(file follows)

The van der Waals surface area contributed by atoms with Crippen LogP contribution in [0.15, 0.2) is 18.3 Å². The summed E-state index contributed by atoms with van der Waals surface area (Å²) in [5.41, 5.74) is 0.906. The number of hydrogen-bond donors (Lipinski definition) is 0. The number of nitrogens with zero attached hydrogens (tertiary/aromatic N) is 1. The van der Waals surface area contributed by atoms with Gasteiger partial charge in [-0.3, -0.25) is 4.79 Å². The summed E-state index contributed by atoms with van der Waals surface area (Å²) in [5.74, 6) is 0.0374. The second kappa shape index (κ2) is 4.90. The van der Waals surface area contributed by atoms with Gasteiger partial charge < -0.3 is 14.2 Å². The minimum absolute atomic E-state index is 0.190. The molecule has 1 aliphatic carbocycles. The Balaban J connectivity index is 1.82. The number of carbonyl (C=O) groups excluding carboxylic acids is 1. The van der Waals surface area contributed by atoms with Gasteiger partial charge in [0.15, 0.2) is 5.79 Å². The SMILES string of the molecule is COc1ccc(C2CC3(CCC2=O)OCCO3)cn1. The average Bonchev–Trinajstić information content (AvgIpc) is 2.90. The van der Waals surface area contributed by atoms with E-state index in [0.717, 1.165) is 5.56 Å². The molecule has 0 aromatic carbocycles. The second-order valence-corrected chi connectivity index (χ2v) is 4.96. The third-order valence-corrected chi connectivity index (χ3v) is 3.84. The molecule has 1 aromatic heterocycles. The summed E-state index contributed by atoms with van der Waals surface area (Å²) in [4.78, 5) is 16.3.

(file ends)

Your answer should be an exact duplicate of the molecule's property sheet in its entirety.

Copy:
The van der Waals surface area contributed by atoms with Crippen LogP contribution in [0.15, 0.2) is 18.3 Å². The summed E-state index contributed by atoms with van der Waals surface area (Å²) in [5.41, 5.74) is 0.906. The number of hydrogen-bond donors (Lipinski definition) is 0. The number of nitrogens with zero attached hydrogens (tertiary/aromatic N) is 1. The van der Waals surface area contributed by atoms with Gasteiger partial charge in [-0.3, -0.25) is 4.79 Å². The summed E-state index contributed by atoms with van der Waals surface area (Å²) in [5.74, 6) is 0.0374. The second kappa shape index (κ2) is 4.90. The van der Waals surface area contributed by atoms with Gasteiger partial charge < -0.3 is 14.2 Å². The minimum absolute atomic E-state index is 0.190. The molecule has 1 aliphatic carbocycles. The Balaban J connectivity index is 1.82. The number of carbonyl (C=O) groups excluding carboxylic acids is 1. The van der Waals surface area contributed by atoms with Gasteiger partial charge in [0.15, 0.2) is 5.79 Å². The SMILES string of the molecule is COc1ccc(C2CC3(CCC2=O)OCCO3)cn1. The average Bonchev–Trinajstić information content (AvgIpc) is 2.90. The van der Waals surface area contributed by atoms with E-state index in [0.717, 1.165) is 5.56 Å². The molecule has 0 aromatic carbocycles. The second-order valence-corrected chi connectivity index (χ2v) is 4.96. The third-order valence-corrected chi connectivity index (χ3v) is 3.84. The molecule has 1 aromatic heterocycles. The summed E-state index contributed by atoms with van der Waals surface area (Å²) in [4.78, 5) is 16.3.